Beginning Jesus the Christ Chapter 15...
Exodus 16:16-31; 20:8-11; 23:12; 31:13-15
Isaiah 56:2; 58:13
Nehemiah 8:9-12; 13:15-22
As a young mother, my favorite day of the week was the Sabbath. I worked so hard keeping up the laundry, meals, and cleaning that I viewed the Sabbath as my reward. While this was part of the purpose of the Sabbath, the true purpose of the Sabbath is to rest from the world to allow total devotion to worshipping God. No, I don't think this means to remain in a church pew or on bended knee all day. When teaching this principle to my little Primary class a few weeks back, we talked a lot about Jesus' example of healing a man on the Sabbath.
"And, behold, there was a man which had his hand withered. And they asked him, saying, Is it lawful to heal on the sabbath days? that they might accuse him. And he said unto them, What man shall there be among you, that shall have one sheep, and if it fall into a pit on the sabbath day, will he not lay hold on it, and lift it out? How much then is a man better than a sheep? Wherefore it is lawful to do well on the sabbath days," Matthew 12:12.
Those that were strict observers of the letter of the law without understanding the spirit of the law saw Jesus' healing on the Sabbath as breaking the law of Moses. Jesus taught the higher law of loving one's neighbor and doing well. The little children had a hard time grasping this idea until I used one of their fathers and one of their mothers as examples. The father, a stalwart believer, works as a paramedic. The mother, a counselor in the Primary and faithful member, worked as a nurse. I explained that people get sick on the Sabbath and need paramedics, ambulance drivers, nurses, doctors, etc. The children agreed that sometimes emergencies required these people and other to work on Sunday. Then we went on to discuss other activities that were not in keeping with the Sabbath such as sports, shopping, movies, and so forth. The children questioned the latter a bit but finally understood that these activities did not help them think about God.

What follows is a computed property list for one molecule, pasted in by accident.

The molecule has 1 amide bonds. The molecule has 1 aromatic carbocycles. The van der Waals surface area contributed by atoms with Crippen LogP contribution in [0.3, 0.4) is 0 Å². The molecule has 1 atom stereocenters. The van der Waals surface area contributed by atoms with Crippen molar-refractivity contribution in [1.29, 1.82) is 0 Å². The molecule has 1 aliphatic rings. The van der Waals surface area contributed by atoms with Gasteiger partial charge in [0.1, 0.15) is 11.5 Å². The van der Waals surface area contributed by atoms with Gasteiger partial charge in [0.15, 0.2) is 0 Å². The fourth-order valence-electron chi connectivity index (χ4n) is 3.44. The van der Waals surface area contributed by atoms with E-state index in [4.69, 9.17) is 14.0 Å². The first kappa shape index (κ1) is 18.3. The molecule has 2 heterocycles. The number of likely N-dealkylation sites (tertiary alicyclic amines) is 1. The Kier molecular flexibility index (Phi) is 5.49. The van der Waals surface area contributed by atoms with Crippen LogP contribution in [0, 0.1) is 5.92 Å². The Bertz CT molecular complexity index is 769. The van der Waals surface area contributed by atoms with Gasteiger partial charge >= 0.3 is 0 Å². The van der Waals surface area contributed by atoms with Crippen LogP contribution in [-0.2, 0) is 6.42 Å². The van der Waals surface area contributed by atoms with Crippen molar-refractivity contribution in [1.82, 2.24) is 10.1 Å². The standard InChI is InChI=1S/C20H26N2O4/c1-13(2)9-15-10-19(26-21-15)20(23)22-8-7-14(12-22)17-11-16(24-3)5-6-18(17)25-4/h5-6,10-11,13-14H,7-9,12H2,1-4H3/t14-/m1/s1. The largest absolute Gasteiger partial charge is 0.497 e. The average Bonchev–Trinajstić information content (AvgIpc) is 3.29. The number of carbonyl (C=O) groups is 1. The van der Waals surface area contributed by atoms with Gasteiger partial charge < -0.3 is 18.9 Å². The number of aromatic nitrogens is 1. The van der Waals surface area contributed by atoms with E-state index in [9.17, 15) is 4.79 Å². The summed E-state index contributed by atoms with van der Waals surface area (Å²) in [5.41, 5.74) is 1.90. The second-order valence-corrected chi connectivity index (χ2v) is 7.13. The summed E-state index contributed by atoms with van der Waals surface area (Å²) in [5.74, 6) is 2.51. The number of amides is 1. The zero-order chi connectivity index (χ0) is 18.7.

I don't think it does anybody any good to hedge gospel truths to guard the feelings of others. How will we feel on the other side if Jesus chastises us for this practice then shows us people breaking commandments because we didn't accomplish our duty to teach true principles. Maybe that's what the Pharasees thought, too. Nevertheless, it is important to teach both sides of the issue. What is the law and how is it tempered by the greatest commandments according to Jesus own words?